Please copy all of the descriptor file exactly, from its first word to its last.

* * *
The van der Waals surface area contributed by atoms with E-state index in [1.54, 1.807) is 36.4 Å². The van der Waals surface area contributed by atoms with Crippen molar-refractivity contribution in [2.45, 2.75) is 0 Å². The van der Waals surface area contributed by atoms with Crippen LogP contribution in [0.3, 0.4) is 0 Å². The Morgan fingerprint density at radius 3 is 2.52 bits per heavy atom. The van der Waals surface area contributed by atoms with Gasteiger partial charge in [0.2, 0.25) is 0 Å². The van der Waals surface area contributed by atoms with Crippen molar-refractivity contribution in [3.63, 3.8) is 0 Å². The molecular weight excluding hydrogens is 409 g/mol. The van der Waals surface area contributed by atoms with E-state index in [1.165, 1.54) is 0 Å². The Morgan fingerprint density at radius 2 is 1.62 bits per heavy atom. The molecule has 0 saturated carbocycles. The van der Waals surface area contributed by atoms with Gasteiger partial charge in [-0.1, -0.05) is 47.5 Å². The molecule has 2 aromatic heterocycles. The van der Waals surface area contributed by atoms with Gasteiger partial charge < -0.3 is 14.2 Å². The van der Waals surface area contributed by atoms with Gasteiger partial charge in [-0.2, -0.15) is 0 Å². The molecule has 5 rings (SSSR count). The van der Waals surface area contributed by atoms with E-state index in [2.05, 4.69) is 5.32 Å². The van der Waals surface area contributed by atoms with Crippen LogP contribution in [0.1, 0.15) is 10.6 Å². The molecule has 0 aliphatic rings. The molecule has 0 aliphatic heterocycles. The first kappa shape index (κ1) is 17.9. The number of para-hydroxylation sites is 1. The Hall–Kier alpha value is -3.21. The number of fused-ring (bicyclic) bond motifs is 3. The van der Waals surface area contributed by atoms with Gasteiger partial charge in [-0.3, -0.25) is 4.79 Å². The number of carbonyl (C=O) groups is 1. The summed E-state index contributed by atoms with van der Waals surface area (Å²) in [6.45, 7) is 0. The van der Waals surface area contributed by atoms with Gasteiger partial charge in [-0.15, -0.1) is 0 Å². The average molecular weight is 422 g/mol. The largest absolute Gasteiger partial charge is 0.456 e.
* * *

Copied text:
The van der Waals surface area contributed by atoms with E-state index in [1.54, 1.807) is 36.4 Å². The van der Waals surface area contributed by atoms with Crippen molar-refractivity contribution in [2.45, 2.75) is 0 Å². The van der Waals surface area contributed by atoms with Crippen LogP contribution in [0.3, 0.4) is 0 Å². The Morgan fingerprint density at radius 3 is 2.52 bits per heavy atom. The van der Waals surface area contributed by atoms with Gasteiger partial charge in [0.2, 0.25) is 0 Å². The van der Waals surface area contributed by atoms with Crippen molar-refractivity contribution in [3.63, 3.8) is 0 Å². The molecular weight excluding hydrogens is 409 g/mol. The van der Waals surface area contributed by atoms with E-state index in [1.165, 1.54) is 0 Å². The Morgan fingerprint density at radius 2 is 1.62 bits per heavy atom. The molecule has 0 saturated carbocycles. The van der Waals surface area contributed by atoms with Gasteiger partial charge in [-0.1, -0.05) is 47.5 Å². The molecule has 2 aromatic heterocycles. The van der Waals surface area contributed by atoms with Gasteiger partial charge < -0.3 is 14.2 Å². The van der Waals surface area contributed by atoms with Gasteiger partial charge in [-0.2, -0.15) is 0 Å². The molecule has 5 rings (SSSR count). The van der Waals surface area contributed by atoms with E-state index in [2.05, 4.69) is 5.32 Å². The van der Waals surface area contributed by atoms with Crippen LogP contribution in [0.1, 0.15) is 10.6 Å². The molecule has 0 aliphatic rings. The molecule has 0 aliphatic heterocycles. The first kappa shape index (κ1) is 17.9. The number of para-hydroxylation sites is 1. The Hall–Kier alpha value is -3.21. The number of fused-ring (bicyclic) bond motifs is 3. The van der Waals surface area contributed by atoms with Gasteiger partial charge in [-0.3, -0.25) is 4.79 Å². The number of carbonyl (C=O) groups is 1. The summed E-state index contributed by atoms with van der Waals surface area (Å²) in [6.45, 7) is 0. The van der Waals surface area contributed by atoms with Gasteiger partial charge in [-0.15, -0.1) is 0 Å². The average molecular weight is 422 g/mol. The largest absolute Gasteiger partial charge is 0.456 e.